The most future-proof Business School teachers once suggested to his students that they should start a business by looking at local activity reviews on Yelp, then take the three major problems reported by clients, and found their business on doing exactly the opposite in all three instances.

Words aren’t enough to describe the troubles of the publishing industry; at least I can find no better words than those posted by Jeff Jarvis, yesterday, on the subject of media and news.

That said, I worry about journalists who spend one day writing to serve the public and the next writing to serve sponsors. News organizations should never do that with staff, but I’m sorry to say that today, a few do. Freelance journalists are also turning to making sponsored content to pay the bills.

A fierce battle is being fought: there is the struggle to sustain information and journalism on one side; on the other, stand legions of publishers trying to understand how to prevent their circulation and advertisement revenue from sinking even lower. Both sides are faced with the same problem and, frankly, neither is to blame.

For once in my life, I want to stop thinking of the media as a business

I believe in the freedom of information, and view journalistic ethics as a means of benefitting the readers. The purpose of the freedom, and the ethics, is to provide added value through in-depth analysis and research, by quoting sources and putting facts and data together to attain a broader perspective.

You can’t simply stop providing a service and still expect to be paid. Most publishing outlets today are struggling to make a living out of a business model which is no longer existent. Most of them earned money once, on the assumption that no-one could do better than them at news. As it turned out, they were wrong.

Reporting is no longer an organized business: it is a two-way conversation between storytellers and readers, with both sides being enriched by narrating and listening. There is already a community of storytellers out there: it was formed years ago, as they jumped on the blogging bandwagon. As usually happens, they disrupted the established model.

It takes vision and understanding to go through the battle unharmed. Not having to protect a pre-existing condition also helps.

I believe that research, understanding, investigation and making a note of things for the benefit of others should be done properly. Doing it right means doing it solely for the audience, rather than trying to please an advertiser or sponsor, or being attached to a political party or a group of interest.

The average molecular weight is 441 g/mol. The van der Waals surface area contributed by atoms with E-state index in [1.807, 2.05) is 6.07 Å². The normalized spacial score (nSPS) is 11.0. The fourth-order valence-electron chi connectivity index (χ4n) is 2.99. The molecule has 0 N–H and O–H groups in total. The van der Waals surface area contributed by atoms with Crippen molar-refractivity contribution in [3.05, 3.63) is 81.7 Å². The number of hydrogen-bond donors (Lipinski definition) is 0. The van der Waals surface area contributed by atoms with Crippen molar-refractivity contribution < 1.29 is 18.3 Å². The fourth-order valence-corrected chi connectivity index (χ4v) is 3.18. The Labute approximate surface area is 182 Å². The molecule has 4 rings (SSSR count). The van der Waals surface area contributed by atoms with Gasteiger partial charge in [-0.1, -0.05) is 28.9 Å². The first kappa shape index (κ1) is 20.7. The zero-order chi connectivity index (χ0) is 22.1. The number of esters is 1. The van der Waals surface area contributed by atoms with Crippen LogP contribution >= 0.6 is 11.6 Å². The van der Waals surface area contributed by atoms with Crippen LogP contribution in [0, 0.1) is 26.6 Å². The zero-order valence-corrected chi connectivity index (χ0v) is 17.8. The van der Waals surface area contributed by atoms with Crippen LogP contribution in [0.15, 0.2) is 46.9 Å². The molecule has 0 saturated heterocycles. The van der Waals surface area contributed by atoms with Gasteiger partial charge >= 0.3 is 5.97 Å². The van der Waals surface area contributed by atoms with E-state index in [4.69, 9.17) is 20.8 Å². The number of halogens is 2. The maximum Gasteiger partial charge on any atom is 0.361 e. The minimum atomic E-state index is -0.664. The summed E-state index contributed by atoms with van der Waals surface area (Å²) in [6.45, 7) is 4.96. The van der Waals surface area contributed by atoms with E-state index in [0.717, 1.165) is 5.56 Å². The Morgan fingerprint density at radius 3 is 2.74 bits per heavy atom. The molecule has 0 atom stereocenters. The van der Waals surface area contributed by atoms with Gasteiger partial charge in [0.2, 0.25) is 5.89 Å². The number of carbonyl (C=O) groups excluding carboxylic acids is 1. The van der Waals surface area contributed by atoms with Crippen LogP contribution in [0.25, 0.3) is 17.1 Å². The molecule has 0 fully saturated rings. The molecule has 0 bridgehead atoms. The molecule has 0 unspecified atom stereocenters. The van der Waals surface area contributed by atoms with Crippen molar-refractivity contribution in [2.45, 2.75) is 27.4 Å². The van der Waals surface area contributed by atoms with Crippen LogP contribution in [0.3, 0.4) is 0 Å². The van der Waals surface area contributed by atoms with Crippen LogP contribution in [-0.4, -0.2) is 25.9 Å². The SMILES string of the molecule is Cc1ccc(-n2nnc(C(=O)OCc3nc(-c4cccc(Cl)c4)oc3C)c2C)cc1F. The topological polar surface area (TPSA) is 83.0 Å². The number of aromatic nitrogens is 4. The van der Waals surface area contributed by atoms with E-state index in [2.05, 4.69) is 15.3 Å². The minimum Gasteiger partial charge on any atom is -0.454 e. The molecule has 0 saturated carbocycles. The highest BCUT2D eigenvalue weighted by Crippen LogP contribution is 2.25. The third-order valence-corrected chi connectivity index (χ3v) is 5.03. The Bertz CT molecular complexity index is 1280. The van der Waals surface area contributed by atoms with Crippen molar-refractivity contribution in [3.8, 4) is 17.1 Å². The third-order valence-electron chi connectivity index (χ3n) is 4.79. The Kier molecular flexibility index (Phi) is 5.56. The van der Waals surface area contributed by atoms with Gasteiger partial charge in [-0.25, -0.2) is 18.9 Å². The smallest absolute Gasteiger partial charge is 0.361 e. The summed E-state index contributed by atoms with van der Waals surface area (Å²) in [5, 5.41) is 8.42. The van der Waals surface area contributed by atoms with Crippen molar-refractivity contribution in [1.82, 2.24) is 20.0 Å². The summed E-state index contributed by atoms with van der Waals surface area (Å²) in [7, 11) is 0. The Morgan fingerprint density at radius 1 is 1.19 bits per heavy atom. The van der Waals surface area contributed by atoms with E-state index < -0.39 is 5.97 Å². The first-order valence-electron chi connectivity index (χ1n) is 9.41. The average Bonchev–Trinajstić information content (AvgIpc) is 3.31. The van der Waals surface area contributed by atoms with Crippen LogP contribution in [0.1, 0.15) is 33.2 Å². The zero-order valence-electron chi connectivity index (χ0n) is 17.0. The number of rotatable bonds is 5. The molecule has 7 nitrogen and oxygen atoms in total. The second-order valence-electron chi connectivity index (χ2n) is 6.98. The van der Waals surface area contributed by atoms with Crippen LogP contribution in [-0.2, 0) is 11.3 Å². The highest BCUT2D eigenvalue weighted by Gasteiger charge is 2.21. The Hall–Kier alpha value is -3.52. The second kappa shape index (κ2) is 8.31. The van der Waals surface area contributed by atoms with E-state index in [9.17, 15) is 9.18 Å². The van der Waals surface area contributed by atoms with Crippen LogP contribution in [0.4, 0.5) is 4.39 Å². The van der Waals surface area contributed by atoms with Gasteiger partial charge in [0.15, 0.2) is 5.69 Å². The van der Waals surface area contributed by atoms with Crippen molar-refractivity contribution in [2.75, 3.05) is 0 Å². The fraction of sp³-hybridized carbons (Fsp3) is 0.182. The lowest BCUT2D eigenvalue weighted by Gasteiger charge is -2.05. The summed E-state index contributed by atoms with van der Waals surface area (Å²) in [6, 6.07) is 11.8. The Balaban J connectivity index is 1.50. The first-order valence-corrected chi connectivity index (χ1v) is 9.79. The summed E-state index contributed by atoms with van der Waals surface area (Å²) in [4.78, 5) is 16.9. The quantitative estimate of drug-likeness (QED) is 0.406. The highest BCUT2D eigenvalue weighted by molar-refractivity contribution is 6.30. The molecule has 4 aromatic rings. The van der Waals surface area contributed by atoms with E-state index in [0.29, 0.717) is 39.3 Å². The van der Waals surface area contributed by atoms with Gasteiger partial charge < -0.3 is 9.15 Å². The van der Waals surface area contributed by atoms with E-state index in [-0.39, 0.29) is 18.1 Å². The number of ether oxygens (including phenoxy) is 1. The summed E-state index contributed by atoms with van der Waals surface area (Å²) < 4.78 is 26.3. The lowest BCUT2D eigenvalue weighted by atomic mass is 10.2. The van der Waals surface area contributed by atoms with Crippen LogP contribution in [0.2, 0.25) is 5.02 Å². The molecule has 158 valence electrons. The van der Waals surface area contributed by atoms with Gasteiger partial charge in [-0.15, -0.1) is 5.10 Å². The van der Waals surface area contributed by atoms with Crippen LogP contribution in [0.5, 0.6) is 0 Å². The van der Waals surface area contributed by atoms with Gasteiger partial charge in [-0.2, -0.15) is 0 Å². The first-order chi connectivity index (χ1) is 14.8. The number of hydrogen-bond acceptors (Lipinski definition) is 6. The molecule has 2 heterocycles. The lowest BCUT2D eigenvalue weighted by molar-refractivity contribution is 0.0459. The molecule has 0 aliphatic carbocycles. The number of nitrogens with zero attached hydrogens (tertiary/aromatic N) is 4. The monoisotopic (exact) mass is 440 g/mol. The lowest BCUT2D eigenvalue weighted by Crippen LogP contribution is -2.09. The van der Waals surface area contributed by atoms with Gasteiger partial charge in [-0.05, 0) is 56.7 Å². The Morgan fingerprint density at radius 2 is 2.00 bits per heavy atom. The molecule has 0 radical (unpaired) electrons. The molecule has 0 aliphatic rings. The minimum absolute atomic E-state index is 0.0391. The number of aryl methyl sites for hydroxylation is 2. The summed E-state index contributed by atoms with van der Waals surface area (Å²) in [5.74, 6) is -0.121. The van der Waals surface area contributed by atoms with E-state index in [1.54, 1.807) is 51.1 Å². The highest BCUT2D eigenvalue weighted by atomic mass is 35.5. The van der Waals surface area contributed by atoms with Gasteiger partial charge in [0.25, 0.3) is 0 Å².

Telling stories is becoming a business again

If you aren’t totally sold on the idea that content should be available for free to anyone in the digital world, it might occur to you that whoever is behind the narrative is getting paid – somehow. However complicated the business model, in the end the one who turns out to be paying is the reader.

I believe that simpler is better, and crystal clear is best

Authors should be paid by readers, with real money flowing towards the storytellers that prove to be trustworthy, that provide a service and engage in a relationship with the readers with a view to accomplishing the great task of providing understanding and an in-depth narrative of facts. Nowadays, writers are getting more and more used to releasing their work for free, just to get published and thus build an audience – in the hope of capitalizing on their work in the foreseeable future.

Publishers looking to make the process of content production ever cheaper are still betting on this to improve their balance sheets. This creates the endless loop of lowering content quality and working hard for nothing.

Every consumer of a journalistic investigation or an in-depth report has an economic counterpart who puts money into the creation of that content. The capital should not be extracted from the texts themselves and diverted towards a consumable product. Instead, textual content should be emphasized and promoted in an attractive manner, and thus create that sense of allegiance which makes people gather around premium services and members-only ventures.

Need we go back to this intrinsic value and make it explicit?

Looking after the economics should be considered a major path to the publishing of journalistic stories, within a new paradigm of: creation – distribution – monetization.

Granules of content and atoms of information, targeted vertically at small- to medium-sized, data-consuming audiences, are capable of creating multiple long chains of paid content. Authors should benefit from a clear and systematic approach to storytelling, by aiming to be consistent and building up trust.

I believe that there is strong demand for a service capable of making the publishing industry transparent; a service that creates a community of writers and readers, and settles the monetary exchange between them with the help of a fair economic model.
While others are trying to dilute their values with marketing strategies, more and more space is being created for doing the opposite.